The first Presidential debate between John McCain and Barack Obama remarkably failed to raise or even mention their future involvement in President Bush’s proposal to create a new Arab State between Israel and Jordan.
Iraq, Afghanistan, Iran, Pakistan, North Korea, Russia, Georgia, Ukraine, Kosovo and eliminating America’s reliance on oil from the Middle East were all raised during a wide ranging discussion on American foreign policy. Israel was fleetingly mentioned by the contestants as they jointly pledged their determination to ensure that Iran’s threat to eliminate the Jewish State would never be allowed to happen.
Palestine and President Bush’s Roadmap were left out in the political wilderness.
This apparent lack of enthusiasm by both McCain and Obama indicates the sobering reality that President Bush’s Roadmap has reached a dead end so far as America’s future involvement in trying to bring it to fruition is concerned. No doubt there will be occasions during the remainder of the Presidential campaign when efforts are made to engage McCain and Obama but their responses will be half hearted at the best.
This position has certainly not come about for want of trying.
President Bush - like Presidents Carter, Reagan, Bush Senior and Clinton before him - invested a large amount of his authority, prestige, personal time and active involvement in attempting to bring peace between Jews and Arabs. All of them have ended up being humiliated and getting egg on their face for their efforts.
The stumbling block this time - according to the Arabs - is the Jewish cities towns and villages established in the West Bank since 1967 mainly on State lands and waste lands not required for public purposes - collectively called “the settlements”.
President Mahmoud Abbas of the Palestinian Authority once again repeated his mantra in front of the United Nations Security Council this week when declaring:
"Settlement activity is not only an obstacle but it risks undermining the peace process,”
Abbas stubbornly continues to reject Israel’s offer to resettle 70000 Jews and to cede an area of land from within its own sovereign state boundaries to compensate for the retention of those remaining settlements that house 400000 Jews and businesses in the West Bank. Abbas wants all the Jews tossed out and is apparently prepared to throw away the opportunity to get his State if he does not get his way.
The stumbling block this time - according to Israel - is the Arab insistence that millions of Arab refugees and their descendants be resettled in Israel - rather than in the new West Bank State.
President Bush has come down heavily in support of Israel’s stance on both issues recognising that the removal of all Jews from the West Bank and the resettlement of millions of Arabs in Israel is simply not going to be agreed to - and can never be agreed to - by Israel.
A last ditch stand by America to try and modify both of these Arab demands over the past ten months has met with embarrassing failure. Both of these contentious issues have been pressed by the Arabs for the last 40 years and nothing has occurred in Arab thinking to change or moderate them over that period.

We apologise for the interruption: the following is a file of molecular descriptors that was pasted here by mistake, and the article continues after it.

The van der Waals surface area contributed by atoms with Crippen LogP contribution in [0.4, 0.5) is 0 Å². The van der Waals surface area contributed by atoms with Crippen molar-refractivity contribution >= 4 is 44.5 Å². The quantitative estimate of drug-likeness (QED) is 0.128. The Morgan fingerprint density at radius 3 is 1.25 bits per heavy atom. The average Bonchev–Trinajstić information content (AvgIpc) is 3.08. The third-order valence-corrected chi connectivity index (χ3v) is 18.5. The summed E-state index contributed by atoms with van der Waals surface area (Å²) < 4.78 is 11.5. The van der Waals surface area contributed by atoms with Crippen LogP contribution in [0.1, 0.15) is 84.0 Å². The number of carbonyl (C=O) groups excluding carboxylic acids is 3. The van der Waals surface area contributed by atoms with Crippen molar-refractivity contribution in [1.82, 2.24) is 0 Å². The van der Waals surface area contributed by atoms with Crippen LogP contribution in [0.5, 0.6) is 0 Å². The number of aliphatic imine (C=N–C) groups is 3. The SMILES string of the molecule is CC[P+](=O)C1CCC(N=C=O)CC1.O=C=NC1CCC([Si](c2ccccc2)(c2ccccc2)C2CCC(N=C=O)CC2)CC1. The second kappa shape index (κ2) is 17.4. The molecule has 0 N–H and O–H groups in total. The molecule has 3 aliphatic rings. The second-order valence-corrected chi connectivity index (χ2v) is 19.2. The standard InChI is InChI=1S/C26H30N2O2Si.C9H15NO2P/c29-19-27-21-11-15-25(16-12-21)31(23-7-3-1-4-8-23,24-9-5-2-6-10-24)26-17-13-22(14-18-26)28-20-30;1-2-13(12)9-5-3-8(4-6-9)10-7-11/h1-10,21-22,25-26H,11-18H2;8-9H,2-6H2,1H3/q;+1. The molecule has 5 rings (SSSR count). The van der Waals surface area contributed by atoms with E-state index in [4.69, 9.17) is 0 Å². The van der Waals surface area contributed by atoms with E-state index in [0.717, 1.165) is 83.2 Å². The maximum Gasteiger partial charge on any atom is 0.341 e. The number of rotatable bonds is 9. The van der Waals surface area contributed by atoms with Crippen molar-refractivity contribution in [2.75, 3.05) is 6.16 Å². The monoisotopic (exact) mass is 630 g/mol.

It is therefore completely understandable that neither McCain nor Obama was really interested in flogging a dead horse. The Bush proposal was simply not worth discussing any longer.
In taking this stance, McCain and Obama were probably mindful of the sentiments expressed in two polls conducted among Arab residents of the West Bank and Gaza this week.
Only 27.5% of the 1270 adults interviewed by the Palestinian Centre for Policy and Survey Research believed the chances for the creation of the new state between Israel and Jordan were medium to high whilst 69.2% rated the chances as low to non-existent.
Encouragingly however 28% of the 1380 adults interviewed by the A-Najah University in the West Bank city of Nablus supported the idea of the establishment of a joint Palestinian - Jordanian state.
Perhaps these surveys herald the starting point of a new approach - involving the active participation of Jordan - in resolving the territorial dispute in the West Bank and Gaza, the humanitarian issues involving the Arab residents living there and the refugees who continue to languish in the refugee camps situated in the surrounding Arab states.
Opposition to Jordan’s involvement was expressed at a conference held by the Washington Institute for Near East Policy last weekend when former Jordanian foreign minister Marwan Muasher declared:
“Good luck finding Jordanians who will accept this idea. This is a non-starter.” (Jerusalem Post 23 September)
Former Head of Israel’s National Security Council Giora Eiland however was reported as saying in the same article that “tacit support for this idea has been expressed in private talks.”
Hopefully the international community - and America especially - will not be phased by this apparent case of stage fright from a player destined to once again share the spotlight with Israel as the two central characters in the continuing effort to end the conflict that has bedevilled the region for 130 years.
Jordan’s return to centre stage would cap a remarkable comeback. Jordan was the last Arab occupier of the West Bank between 1948-1967 and continued as the prime Arab interlocutor until 1974 when replaced by the PLO with Arab League approval. Having ceded all claims to the West Bank in 1988, Jordan once again could now find itself cast in the role of preserving at least some part of the West Bank and its Arab population under Arab sovereignty.
The alternative to Jordanian involvement is the renewal of terrorism and possibly war. Such outcomes will not only involve Israel, the West Bank and Gaza - but will surely spread to Jordan.
The time for Jordan to quit its delicate tightrope act is fast approaching.
There is nothing so dangerous as being left suspended in mid-air with no one to break your fall.